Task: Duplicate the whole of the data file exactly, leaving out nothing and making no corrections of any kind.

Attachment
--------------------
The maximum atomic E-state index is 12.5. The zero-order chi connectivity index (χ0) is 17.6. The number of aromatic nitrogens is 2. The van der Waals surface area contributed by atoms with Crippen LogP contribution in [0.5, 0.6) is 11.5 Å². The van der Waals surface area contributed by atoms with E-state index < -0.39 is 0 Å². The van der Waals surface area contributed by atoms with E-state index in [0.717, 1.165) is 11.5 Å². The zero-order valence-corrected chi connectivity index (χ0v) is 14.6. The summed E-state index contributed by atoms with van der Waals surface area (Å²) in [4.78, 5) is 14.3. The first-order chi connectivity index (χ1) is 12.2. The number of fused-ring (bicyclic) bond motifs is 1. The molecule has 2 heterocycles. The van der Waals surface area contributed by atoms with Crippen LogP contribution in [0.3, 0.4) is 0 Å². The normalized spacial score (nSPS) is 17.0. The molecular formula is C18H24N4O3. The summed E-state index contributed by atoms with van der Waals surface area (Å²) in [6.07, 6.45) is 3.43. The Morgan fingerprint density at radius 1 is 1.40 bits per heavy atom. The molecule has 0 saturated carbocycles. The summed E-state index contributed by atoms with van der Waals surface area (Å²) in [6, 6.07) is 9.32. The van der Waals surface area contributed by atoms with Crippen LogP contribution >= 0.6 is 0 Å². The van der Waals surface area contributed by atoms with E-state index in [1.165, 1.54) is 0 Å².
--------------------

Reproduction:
The maximum atomic E-state index is 12.5. The zero-order chi connectivity index (χ0) is 17.6. The number of aromatic nitrogens is 2. The van der Waals surface area contributed by atoms with Crippen LogP contribution in [0.5, 0.6) is 11.5 Å². The van der Waals surface area contributed by atoms with E-state index < -0.39 is 0 Å². The van der Waals surface area contributed by atoms with E-state index in [0.717, 1.165) is 11.5 Å². The zero-order valence-corrected chi connectivity index (χ0v) is 14.6. The summed E-state index contributed by atoms with van der Waals surface area (Å²) in [4.78, 5) is 14.3. The first-order chi connectivity index (χ1) is 12.2. The number of fused-ring (bicyclic) bond motifs is 1. The molecule has 2 heterocycles. The van der Waals surface area contributed by atoms with Crippen LogP contribution in [0.3, 0.4) is 0 Å². The normalized spacial score (nSPS) is 17.0. The molecular formula is C18H24N4O3. The summed E-state index contributed by atoms with van der Waals surface area (Å²) in [6.07, 6.45) is 3.43. The Morgan fingerprint density at radius 1 is 1.40 bits per heavy atom. The molecule has 0 saturated carbocycles. The summed E-state index contributed by atoms with van der Waals surface area (Å²) in [6, 6.07) is 9.32. The van der Waals surface area contributed by atoms with Crippen LogP contribution >= 0.6 is 0 Å². The van der Waals surface area contributed by atoms with E-state index in [1.165, 1.54) is 0 Å².